Biochemical and Biophysical Research Communications, Vol.344, No.2, 471-477, 2006
Cytosolic amyloid-beta peptide 42 escaping from degradation induces cell death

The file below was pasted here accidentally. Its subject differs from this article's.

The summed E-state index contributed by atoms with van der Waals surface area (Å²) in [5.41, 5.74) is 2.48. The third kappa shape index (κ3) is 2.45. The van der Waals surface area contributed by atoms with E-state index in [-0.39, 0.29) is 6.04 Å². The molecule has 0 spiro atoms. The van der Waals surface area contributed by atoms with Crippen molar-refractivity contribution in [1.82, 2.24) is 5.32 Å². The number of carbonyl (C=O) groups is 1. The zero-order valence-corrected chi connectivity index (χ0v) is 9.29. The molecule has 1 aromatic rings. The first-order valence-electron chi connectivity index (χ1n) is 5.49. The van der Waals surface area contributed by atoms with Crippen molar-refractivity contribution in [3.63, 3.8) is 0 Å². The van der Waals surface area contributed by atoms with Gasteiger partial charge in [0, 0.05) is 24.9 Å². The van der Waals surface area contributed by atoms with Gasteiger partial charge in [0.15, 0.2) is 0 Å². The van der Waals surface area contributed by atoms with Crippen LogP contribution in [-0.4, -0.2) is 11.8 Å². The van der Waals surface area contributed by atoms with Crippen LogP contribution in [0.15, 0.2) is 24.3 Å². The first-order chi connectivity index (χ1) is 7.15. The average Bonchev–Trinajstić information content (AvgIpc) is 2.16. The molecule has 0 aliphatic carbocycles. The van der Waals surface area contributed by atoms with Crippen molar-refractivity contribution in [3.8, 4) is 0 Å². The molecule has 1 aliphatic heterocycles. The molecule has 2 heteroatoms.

Accumulating evidence suggests that intracellular amyloid-beta (A beta) peptide triggers the early pathological events in Alzheimer's disease (AD). However, little is known about the consequence of cytosolic A beta. In this study, we ectopically expressed A beta 42 in the cytoplasm of SH-SY5Y neuroblastoma cells by expressing a fusion protein of GFP-tagged ubiquitin and A beta 42 (GFPUb-A beta 42). Although GFPUb and A beta 42 are stochastically produced with the same molar ratio in the cytoplasm, A beta 42 was completely degraded in more than 50% of the GFPUb-expressing cells. However, if A beta 42 was not degraded in their cytoplasm, then A beta 42-expressing cells underwent apoptosis. The number of A beta 42-expressing cells is significantly increased by the inhibition of proteasome with MG132. Cytosolic A beta 42 which has escaped degradation inhibits proteasome and thereby may accelerate the accumulation of A beta 42 and its detrimental effects. Our findings suggest that cells have the potential to degrade A beta 42 in their cytoplasm but if A beta 42 appears in the cytoplasm due to its incomplete degradation, it accumulates and may trigger the fatal cascade of pathology of AD. (c) 2006 Elsevier Inc. All rights reserved.